I noticed this on my last Apple Store visit. It was nice to be able to pick up an iPhone and walk around with it, even stick it in my pocket to get a sense of the size difference between the iPhone 7 and iPhone 7 Plus.

I never felt watched, never got a sense of extra security around the iPhone table, though I can’t imagine there’s not some security measures in place to prevent wholesale shoplifting.

No matter, this was definitely an improved customer experience.

Nikkei Asian Review:

Cook, who was visiting Japan for the first time as CEO, said Apple will open a research and development base in Yokohama, near Tokyo, later this year. The facility — the first of its kind outside the U.S. — will develop AI and other technologies. Cook described it as a center for “deep engineering” and said it will be “very different” from the R&D base Apple plans to build in China.


Some analysts say a sales slowdown in China has prompted Apple to shift back toward Japan, where the iPhone commands a large market share. Cook said Apple sees “kindred spirits” in Japan, since it has “a lot of partners, supplier partners, and the developer community here is so vibrant.”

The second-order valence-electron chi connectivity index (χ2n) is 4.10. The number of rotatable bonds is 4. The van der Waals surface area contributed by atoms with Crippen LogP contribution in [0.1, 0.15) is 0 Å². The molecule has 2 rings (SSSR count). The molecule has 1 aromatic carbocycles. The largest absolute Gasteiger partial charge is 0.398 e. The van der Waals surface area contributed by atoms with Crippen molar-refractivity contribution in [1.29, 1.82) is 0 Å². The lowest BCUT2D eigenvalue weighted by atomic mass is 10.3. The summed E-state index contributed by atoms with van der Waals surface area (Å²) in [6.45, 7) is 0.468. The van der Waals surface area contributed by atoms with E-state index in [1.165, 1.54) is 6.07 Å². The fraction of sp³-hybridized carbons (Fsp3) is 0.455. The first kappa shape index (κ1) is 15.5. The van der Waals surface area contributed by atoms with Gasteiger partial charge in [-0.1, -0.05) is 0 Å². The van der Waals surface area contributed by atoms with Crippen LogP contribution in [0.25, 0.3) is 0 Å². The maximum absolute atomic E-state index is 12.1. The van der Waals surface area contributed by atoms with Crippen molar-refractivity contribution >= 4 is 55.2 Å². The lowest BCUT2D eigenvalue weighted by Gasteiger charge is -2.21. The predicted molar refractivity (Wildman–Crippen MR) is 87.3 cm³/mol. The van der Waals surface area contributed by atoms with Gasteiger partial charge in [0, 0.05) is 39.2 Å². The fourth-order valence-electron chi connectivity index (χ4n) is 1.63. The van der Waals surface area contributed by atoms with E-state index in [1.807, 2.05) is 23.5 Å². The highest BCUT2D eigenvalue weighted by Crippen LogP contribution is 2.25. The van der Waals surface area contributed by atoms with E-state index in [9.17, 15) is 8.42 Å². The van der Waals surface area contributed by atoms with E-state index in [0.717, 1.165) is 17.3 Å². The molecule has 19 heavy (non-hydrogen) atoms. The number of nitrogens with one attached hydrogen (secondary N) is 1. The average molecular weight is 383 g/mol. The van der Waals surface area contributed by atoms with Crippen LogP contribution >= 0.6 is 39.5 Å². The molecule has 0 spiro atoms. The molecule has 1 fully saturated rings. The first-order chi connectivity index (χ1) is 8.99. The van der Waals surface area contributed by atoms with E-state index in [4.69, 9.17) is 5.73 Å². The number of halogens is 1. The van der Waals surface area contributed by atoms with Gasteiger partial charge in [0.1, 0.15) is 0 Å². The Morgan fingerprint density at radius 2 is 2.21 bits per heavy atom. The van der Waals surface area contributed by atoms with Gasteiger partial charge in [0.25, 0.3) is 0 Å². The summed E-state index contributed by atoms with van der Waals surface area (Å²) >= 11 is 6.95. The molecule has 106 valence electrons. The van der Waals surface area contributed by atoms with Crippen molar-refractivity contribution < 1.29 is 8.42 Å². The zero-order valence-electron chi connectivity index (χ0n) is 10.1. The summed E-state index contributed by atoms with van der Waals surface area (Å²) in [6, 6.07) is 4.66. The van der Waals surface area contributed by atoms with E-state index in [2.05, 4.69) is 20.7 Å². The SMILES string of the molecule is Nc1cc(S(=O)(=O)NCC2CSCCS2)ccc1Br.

Not particularly revealing, but interesting. One quote towards the end struck me:

On filling Jobs’ role, Cook said, “I never tried to replace him. I’ve just tried to be myself and do the best thing that I can do. … I think if he were here, I would have loved it, because I would have loved going through many of these things with him. But it unfortunately wasn’t to be.”

Imagine if Steve was still around, with Tim Cook running the company and Steve visioning new products to life. What kind of partnership would they have? What kind of person would Steve have become? Just a thought.

Before you read on, take a quick look at this Quora post, answering the question What will the iPhone 8 be made of?

That post sells the idea that the iPhone 8 will be made primarily from ZrO2 – Zirconian Ceramics, made famous by the Space Shuttle as a thermal barrier and an option on the newest Apple Watch.

The linked post, from Atomic Delights, is a strong rebuttal to that Quora post and a bit of a love letter to aluminum.

Beautifully written, a terrific read.

October 14, 2016

I suppose you could see this coming, but I still find the whole thing incredible. Will Apple reap this windfall? Will Google’s new Pixel phone?

Samsung Electronics Co Ltd on Friday said it expected to take a hit to its operating profit of about $3 billion over the next two quarters due to the discontinuation of its fire-prone Galaxy Note 7 smartphone.